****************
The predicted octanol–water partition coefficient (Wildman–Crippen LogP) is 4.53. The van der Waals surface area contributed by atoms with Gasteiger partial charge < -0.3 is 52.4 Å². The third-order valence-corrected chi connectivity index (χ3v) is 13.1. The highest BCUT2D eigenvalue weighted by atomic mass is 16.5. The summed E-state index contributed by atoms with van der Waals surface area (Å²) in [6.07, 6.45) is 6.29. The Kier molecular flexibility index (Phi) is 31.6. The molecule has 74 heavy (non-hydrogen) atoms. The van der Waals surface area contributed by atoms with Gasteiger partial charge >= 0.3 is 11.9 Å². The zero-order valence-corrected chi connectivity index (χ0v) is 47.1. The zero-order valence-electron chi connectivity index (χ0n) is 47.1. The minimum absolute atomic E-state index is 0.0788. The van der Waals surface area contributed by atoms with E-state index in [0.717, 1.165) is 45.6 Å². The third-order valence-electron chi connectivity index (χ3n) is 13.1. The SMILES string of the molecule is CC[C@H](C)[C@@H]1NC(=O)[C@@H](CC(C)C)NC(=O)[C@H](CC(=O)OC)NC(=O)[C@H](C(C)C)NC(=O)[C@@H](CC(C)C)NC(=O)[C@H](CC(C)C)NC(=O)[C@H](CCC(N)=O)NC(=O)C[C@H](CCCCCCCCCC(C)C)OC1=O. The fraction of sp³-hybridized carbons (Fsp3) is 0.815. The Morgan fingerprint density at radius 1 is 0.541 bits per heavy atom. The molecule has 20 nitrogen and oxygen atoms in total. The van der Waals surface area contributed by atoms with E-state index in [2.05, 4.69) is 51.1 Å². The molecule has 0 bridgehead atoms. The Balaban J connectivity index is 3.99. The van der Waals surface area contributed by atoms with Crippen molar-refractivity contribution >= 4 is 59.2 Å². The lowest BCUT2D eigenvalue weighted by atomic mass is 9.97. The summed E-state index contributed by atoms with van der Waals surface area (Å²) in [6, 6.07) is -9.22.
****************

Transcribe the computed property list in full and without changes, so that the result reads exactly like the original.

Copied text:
The predicted octanol–water partition coefficient (Wildman–Crippen LogP) is 4.53. The van der Waals surface area contributed by atoms with Gasteiger partial charge < -0.3 is 52.4 Å². The third-order valence-corrected chi connectivity index (χ3v) is 13.1. The highest BCUT2D eigenvalue weighted by atomic mass is 16.5. The summed E-state index contributed by atoms with van der Waals surface area (Å²) in [6.07, 6.45) is 6.29. The Kier molecular flexibility index (Phi) is 31.6. The molecule has 74 heavy (non-hydrogen) atoms. The van der Waals surface area contributed by atoms with Gasteiger partial charge >= 0.3 is 11.9 Å². The zero-order valence-corrected chi connectivity index (χ0v) is 47.1. The zero-order valence-electron chi connectivity index (χ0n) is 47.1. The minimum absolute atomic E-state index is 0.0788. The van der Waals surface area contributed by atoms with E-state index in [0.717, 1.165) is 45.6 Å². The third-order valence-electron chi connectivity index (χ3n) is 13.1. The SMILES string of the molecule is CC[C@H](C)[C@@H]1NC(=O)[C@@H](CC(C)C)NC(=O)[C@H](CC(=O)OC)NC(=O)[C@H](C(C)C)NC(=O)[C@@H](CC(C)C)NC(=O)[C@H](CC(C)C)NC(=O)[C@H](CCC(N)=O)NC(=O)C[C@H](CCCCCCCCCC(C)C)OC1=O. The fraction of sp³-hybridized carbons (Fsp3) is 0.815. The Morgan fingerprint density at radius 1 is 0.541 bits per heavy atom. The molecule has 20 nitrogen and oxygen atoms in total. The van der Waals surface area contributed by atoms with E-state index in [2.05, 4.69) is 51.1 Å². The molecule has 0 bridgehead atoms. The Balaban J connectivity index is 3.99. The van der Waals surface area contributed by atoms with Crippen molar-refractivity contribution >= 4 is 59.2 Å². The lowest BCUT2D eigenvalue weighted by atomic mass is 9.97. The summed E-state index contributed by atoms with van der Waals surface area (Å²) in [6, 6.07) is -9.22.